The words reached up from my Miami Herald and switched on an epiphany: So that explains it.
That's why, between 2000 and 2007, the Office of Financial Regulation allowed 10,529 ex-cons to peddle mortgages in Florida: Because Florida believes so fervently in rehab.
Less-progressive states push convicted felons into tough, menial jobs. They work their way back into society's trust as construction laborers, metal fabricators, dock workers, janitors.
But Florida puts them to work in the mortgage industry. Right off. No questions asked.
Never miss a local story.
The Herald's Jack Dolan, Matthew Haggman and Rob Barry documented how OFR allowed thousand of felons to become mortgage brokers. The felonious brokers lured the elderly, poor and disabled into outlandish mortgage scams. They invented wildly inflated appraisals, composed mendacious loan applications. They defrauded borrowers. They absconded with millions.
Their legion of dodgy loans helped create a bubble ready to burst. They made Florida No. 1 in mortgage fraud.
Why would the agency let so many bad actors loose in a vulnerable industry? Incompetence? Laziness? Or was it laissez faire gone wild in an administration philosophically opposed to regulating business?
OFR's official answer was deep in Sunday's story. Terry Straub, director of the agency's division of finance, was explaining why his office handed out licenses to people with records ranging from fraud to cocaine conviction to murder. "We look at all the facets around, you know, whatever file, and we predicate on the fact that everybody deserves another chance, " he said.
Florida's determination to give convicts a second chance also came as something of an epiphany to Mark Maur, executive director of the Washington-based Sentencing Project. He tussled for years with state officials over Florida's reluctance to restore voting rights to ex-convicts. Yet, ex-cons who couldn't get voting cards in Florida had no trouble getting their mortgage broker licenses.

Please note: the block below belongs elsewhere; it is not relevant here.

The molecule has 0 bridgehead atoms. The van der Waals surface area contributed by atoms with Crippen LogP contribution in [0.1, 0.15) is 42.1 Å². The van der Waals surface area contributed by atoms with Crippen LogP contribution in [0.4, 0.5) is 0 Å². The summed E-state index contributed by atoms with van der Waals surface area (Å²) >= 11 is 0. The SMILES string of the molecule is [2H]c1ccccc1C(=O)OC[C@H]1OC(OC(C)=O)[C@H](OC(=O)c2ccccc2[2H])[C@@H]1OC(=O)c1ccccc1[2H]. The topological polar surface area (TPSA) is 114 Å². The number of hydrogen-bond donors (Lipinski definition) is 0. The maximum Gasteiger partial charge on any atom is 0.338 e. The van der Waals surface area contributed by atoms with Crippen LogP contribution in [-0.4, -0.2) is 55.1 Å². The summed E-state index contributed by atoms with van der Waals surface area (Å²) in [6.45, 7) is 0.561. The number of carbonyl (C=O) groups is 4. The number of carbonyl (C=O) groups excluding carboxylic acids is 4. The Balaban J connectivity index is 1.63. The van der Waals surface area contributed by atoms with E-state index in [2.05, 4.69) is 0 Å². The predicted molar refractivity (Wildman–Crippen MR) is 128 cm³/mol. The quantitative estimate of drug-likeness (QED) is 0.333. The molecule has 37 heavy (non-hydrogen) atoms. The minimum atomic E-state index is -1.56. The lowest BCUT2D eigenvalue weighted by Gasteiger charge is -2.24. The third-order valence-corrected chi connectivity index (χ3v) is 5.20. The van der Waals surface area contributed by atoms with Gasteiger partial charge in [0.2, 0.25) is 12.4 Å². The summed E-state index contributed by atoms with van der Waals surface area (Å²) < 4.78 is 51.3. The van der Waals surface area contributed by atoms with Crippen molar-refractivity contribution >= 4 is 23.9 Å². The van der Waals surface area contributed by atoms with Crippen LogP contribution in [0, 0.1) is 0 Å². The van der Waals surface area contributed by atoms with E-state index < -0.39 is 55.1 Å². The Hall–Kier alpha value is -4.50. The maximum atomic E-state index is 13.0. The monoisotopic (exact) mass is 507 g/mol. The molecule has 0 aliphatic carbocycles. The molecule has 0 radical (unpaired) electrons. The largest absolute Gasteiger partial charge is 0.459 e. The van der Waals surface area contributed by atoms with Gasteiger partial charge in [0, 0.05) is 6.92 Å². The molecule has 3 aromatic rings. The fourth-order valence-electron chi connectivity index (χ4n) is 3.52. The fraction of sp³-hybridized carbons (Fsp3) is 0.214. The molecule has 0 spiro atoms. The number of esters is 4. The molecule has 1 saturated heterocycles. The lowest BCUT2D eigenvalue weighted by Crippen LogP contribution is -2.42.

Admittedly, some were convicted of crimes that don't necessarily suggest they'd make lousy mortgage brokers. The Kissimmee fellow who strangled his wife and dumped her body into Tampa Bay might not be a such a great bet for a marriage license, but wifely homicide entails a different criminal bent than mortgage fraud. (The Herald found 15 convicted killers received licenses between 2000 and 2007). The same argument might apply to the 84 sex offenders, 253 drug dealers or 835 convicted of assault and battery.
The argument gets tougher for 922 larceny convicts, 327 burglars and 67 robbers.
But the 252 convicted of fraud and 161 for forgery just don't seem like ideal candidates for jobs with access to Social Security numbers and personal financial records.
Even Maur, who crusades for open-minded employment opportunities for former prisoners, was startled to find out Florida allows convicted frauds back into the henhouse. "We're opposed to overly broad employment restrictions, but we recognize that some restrictions should be tied to occupations, " he said.
"You don't allow pedophiles to work in a day-care center. And convicted frauds . . ." Maur's statement trailed off into a disbelieving question. "As mortgage brokers?"